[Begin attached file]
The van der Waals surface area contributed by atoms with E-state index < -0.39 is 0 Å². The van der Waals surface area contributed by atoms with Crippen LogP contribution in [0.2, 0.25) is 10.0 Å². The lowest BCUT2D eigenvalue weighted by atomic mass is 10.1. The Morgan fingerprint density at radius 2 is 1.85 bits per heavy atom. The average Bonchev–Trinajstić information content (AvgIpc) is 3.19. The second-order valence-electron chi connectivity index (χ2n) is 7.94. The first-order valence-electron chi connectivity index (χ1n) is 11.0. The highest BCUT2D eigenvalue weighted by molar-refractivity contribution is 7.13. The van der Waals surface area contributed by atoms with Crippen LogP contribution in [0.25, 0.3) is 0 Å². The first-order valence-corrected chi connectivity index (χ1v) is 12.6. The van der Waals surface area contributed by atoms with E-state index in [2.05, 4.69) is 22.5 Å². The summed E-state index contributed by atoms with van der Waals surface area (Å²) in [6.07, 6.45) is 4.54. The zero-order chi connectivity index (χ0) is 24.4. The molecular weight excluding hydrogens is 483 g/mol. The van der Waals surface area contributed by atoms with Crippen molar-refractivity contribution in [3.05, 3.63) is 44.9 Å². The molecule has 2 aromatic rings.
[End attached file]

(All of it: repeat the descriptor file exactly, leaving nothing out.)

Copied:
The van der Waals surface area contributed by atoms with E-state index < -0.39 is 0 Å². The van der Waals surface area contributed by atoms with Crippen LogP contribution in [0.2, 0.25) is 10.0 Å². The lowest BCUT2D eigenvalue weighted by atomic mass is 10.1. The Morgan fingerprint density at radius 2 is 1.85 bits per heavy atom. The average Bonchev–Trinajstić information content (AvgIpc) is 3.19. The second-order valence-electron chi connectivity index (χ2n) is 7.94. The first-order valence-electron chi connectivity index (χ1n) is 11.0. The highest BCUT2D eigenvalue weighted by molar-refractivity contribution is 7.13. The van der Waals surface area contributed by atoms with Crippen LogP contribution in [0.25, 0.3) is 0 Å². The first-order valence-corrected chi connectivity index (χ1v) is 12.6. The van der Waals surface area contributed by atoms with E-state index in [2.05, 4.69) is 22.5 Å². The summed E-state index contributed by atoms with van der Waals surface area (Å²) in [6.07, 6.45) is 4.54. The zero-order chi connectivity index (χ0) is 24.4. The molecular weight excluding hydrogens is 483 g/mol. The van der Waals surface area contributed by atoms with Crippen molar-refractivity contribution in [3.05, 3.63) is 44.9 Å². The molecule has 2 aromatic rings.